### Vectors: The notion of vector and vector space

### Coordinate system

Skew coordinate system To create a coordinate system in a plane we need three points, say \(O\), \(Q_1\) and \(Q_2\), that are not aligned. We choose the point \(O\) as the origin in the plane. We can use the line \(OQ_1\) as the first coordinate axis and the line \(OQ_2\) as the second coordinate axis. We can then give the points \(Q_1\) and \(Q_2\) the coordinates \((1,0)\) and \((0,1)\), respetively. Each point \(P\) in the plane can then be written as the addition of two vectors along the coordinate axes, which are multiples of the vectors \(\vec{OQ_1}\) and \(\vec{OQ_2}\). The scalars are the coordinates of the point \(P\). The vectors \(\vec{OQ_1}\) and \(\vec{OQ_2}\) are called **unit vectors** in the coordinate system of the plane. See the figure below with a **skew coordinate system** .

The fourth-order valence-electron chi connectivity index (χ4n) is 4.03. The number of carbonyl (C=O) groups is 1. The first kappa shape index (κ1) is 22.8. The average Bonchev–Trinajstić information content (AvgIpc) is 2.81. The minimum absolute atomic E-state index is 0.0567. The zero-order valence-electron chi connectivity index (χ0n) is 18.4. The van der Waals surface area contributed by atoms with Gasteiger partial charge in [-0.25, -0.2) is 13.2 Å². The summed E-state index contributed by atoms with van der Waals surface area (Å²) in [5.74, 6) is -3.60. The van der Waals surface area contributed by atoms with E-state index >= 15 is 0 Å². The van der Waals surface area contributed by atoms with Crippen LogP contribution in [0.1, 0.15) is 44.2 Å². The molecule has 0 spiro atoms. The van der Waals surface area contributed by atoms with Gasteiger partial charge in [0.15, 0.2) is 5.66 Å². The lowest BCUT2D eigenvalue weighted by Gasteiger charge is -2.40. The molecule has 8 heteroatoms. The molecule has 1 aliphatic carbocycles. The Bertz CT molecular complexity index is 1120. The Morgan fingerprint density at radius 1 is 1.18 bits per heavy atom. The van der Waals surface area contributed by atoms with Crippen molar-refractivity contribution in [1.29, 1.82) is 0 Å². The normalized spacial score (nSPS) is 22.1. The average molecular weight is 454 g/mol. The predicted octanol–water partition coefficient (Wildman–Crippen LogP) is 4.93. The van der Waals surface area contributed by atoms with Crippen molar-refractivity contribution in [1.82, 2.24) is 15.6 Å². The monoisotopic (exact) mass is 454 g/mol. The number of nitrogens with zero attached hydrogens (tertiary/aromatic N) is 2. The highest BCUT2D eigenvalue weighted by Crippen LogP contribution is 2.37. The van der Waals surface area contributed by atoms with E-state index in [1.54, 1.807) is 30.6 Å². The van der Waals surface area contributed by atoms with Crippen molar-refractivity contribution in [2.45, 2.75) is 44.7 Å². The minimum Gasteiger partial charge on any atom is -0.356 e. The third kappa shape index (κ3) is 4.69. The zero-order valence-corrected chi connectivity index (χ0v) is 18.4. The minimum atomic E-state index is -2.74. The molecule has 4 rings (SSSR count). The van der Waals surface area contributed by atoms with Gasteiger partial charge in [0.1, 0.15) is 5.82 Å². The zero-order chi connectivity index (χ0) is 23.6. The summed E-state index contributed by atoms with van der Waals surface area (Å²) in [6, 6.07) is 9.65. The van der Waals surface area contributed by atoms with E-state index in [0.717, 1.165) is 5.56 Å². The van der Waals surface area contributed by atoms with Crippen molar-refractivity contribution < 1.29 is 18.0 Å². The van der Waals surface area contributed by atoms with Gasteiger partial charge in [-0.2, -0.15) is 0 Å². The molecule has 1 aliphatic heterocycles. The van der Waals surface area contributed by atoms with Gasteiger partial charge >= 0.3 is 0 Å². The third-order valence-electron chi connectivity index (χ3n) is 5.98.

The coordinate axes in this coordinate system can be regarded as number lines and each number on a coordinate axis corresponds to a point on the axis and thus to a vector from the origin along the coordinate axis.

Cartesian coordinate system In a **Cartesian coordinate system**, the coordinate axes are mutually perpendicular to each other and the concept of length along both axes is chosen to be the same. In the figure below, the two unit vectors are drawn in blue and red. The points in the plane with integer coordinates together form a grid. In the figure below the grid lines are also drawn so that you get graph paper (the turquoise colouring is only there for decoration).

With a choice of a Cartesian coordinate system in a plane, we get a coordinate plane that we denote \(\mathbb{R}^2\) Similarly, we can construct a coordinate system in a three-dimensional space from four points that are not lying in a single plane. If the coordinate axes are mutually perpendicular and have the same scaling, we again speak of a Cartesian coordinate system and there is a coordinate space that we denote \(\mathbb{R}^3\)